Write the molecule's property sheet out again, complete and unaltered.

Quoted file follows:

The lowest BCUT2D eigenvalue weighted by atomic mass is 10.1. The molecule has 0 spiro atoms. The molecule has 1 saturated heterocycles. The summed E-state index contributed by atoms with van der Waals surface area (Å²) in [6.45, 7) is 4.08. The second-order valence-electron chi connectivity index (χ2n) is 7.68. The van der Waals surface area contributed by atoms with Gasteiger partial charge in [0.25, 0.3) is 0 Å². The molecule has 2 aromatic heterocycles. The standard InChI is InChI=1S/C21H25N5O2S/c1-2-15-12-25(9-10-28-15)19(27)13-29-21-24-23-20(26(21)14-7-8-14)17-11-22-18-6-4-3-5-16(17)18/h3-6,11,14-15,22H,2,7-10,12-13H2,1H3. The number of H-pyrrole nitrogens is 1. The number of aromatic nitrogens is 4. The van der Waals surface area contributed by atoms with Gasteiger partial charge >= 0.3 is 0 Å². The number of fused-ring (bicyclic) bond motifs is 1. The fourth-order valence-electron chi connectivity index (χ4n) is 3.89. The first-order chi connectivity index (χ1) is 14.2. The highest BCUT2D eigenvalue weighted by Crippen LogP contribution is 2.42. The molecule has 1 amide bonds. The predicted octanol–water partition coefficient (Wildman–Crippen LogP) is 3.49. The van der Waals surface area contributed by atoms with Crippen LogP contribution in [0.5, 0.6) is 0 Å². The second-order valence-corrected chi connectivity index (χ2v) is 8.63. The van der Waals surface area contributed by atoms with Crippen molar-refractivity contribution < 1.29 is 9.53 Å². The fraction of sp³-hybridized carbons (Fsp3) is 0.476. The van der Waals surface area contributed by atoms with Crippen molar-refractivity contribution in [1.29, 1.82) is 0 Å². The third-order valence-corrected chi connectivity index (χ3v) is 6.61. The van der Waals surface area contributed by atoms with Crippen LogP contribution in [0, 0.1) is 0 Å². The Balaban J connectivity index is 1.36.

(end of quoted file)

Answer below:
The lowest BCUT2D eigenvalue weighted by atomic mass is 10.1. The molecule has 0 spiro atoms. The molecule has 1 saturated heterocycles. The summed E-state index contributed by atoms with van der Waals surface area (Å²) in [6.45, 7) is 4.08. The second-order valence-electron chi connectivity index (χ2n) is 7.68. The van der Waals surface area contributed by atoms with Gasteiger partial charge in [0.25, 0.3) is 0 Å². The molecule has 2 aromatic heterocycles. The standard InChI is InChI=1S/C21H25N5O2S/c1-2-15-12-25(9-10-28-15)19(27)13-29-21-24-23-20(26(21)14-7-8-14)17-11-22-18-6-4-3-5-16(17)18/h3-6,11,14-15,22H,2,7-10,12-13H2,1H3. The number of H-pyrrole nitrogens is 1. The number of aromatic nitrogens is 4. The van der Waals surface area contributed by atoms with Gasteiger partial charge >= 0.3 is 0 Å². The number of fused-ring (bicyclic) bond motifs is 1. The fourth-order valence-electron chi connectivity index (χ4n) is 3.89. The first-order chi connectivity index (χ1) is 14.2. The highest BCUT2D eigenvalue weighted by Crippen LogP contribution is 2.42. The molecule has 1 amide bonds. The predicted octanol–water partition coefficient (Wildman–Crippen LogP) is 3.49. The van der Waals surface area contributed by atoms with Crippen LogP contribution in [0.5, 0.6) is 0 Å². The second-order valence-corrected chi connectivity index (χ2v) is 8.63. The van der Waals surface area contributed by atoms with Crippen molar-refractivity contribution < 1.29 is 9.53 Å². The fraction of sp³-hybridized carbons (Fsp3) is 0.476. The van der Waals surface area contributed by atoms with Crippen molar-refractivity contribution in [1.29, 1.82) is 0 Å². The third-order valence-corrected chi connectivity index (χ3v) is 6.61. The van der Waals surface area contributed by atoms with Crippen LogP contribution in [0, 0.1) is 0 Å². The Balaban J connectivity index is 1.36.